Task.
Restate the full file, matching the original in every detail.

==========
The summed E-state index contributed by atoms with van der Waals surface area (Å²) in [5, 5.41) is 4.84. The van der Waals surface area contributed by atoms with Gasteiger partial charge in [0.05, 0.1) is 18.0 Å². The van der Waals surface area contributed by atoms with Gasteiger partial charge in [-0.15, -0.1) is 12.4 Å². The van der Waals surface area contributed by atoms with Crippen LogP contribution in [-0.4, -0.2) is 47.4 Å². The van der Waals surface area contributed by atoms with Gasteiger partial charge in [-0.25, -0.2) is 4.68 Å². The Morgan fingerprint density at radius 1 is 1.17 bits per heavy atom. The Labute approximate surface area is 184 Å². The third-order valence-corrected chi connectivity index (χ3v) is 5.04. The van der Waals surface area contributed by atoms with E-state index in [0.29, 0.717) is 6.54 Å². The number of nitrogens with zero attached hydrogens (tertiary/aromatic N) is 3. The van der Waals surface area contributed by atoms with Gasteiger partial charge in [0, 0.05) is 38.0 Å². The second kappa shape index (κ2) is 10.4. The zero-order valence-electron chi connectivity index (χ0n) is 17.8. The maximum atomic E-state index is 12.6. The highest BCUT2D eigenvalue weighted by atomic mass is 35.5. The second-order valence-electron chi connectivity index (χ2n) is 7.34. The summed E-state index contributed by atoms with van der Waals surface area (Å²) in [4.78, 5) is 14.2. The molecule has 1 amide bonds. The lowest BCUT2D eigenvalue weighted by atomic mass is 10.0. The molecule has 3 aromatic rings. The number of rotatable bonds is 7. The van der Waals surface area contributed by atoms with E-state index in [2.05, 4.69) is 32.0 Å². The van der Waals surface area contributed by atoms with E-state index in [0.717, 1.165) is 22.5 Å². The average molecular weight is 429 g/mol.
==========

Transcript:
The summed E-state index contributed by atoms with van der Waals surface area (Å²) in [5, 5.41) is 4.84. The van der Waals surface area contributed by atoms with Gasteiger partial charge in [0.05, 0.1) is 18.0 Å². The van der Waals surface area contributed by atoms with Gasteiger partial charge in [-0.15, -0.1) is 12.4 Å². The van der Waals surface area contributed by atoms with Crippen LogP contribution in [-0.4, -0.2) is 47.4 Å². The van der Waals surface area contributed by atoms with Gasteiger partial charge in [-0.25, -0.2) is 4.68 Å². The Morgan fingerprint density at radius 1 is 1.17 bits per heavy atom. The Labute approximate surface area is 184 Å². The third-order valence-corrected chi connectivity index (χ3v) is 5.04. The van der Waals surface area contributed by atoms with E-state index in [0.29, 0.717) is 6.54 Å². The number of nitrogens with zero attached hydrogens (tertiary/aromatic N) is 3. The van der Waals surface area contributed by atoms with Gasteiger partial charge in [0, 0.05) is 38.0 Å². The second kappa shape index (κ2) is 10.4. The zero-order valence-electron chi connectivity index (χ0n) is 17.8. The maximum atomic E-state index is 12.6. The highest BCUT2D eigenvalue weighted by atomic mass is 35.5. The second-order valence-electron chi connectivity index (χ2n) is 7.34. The summed E-state index contributed by atoms with van der Waals surface area (Å²) in [4.78, 5) is 14.2. The molecule has 1 amide bonds. The lowest BCUT2D eigenvalue weighted by atomic mass is 10.0. The molecule has 3 aromatic rings. The number of rotatable bonds is 7. The van der Waals surface area contributed by atoms with E-state index in [2.05, 4.69) is 32.0 Å². The van der Waals surface area contributed by atoms with E-state index in [0.717, 1.165) is 22.5 Å². The average molecular weight is 429 g/mol.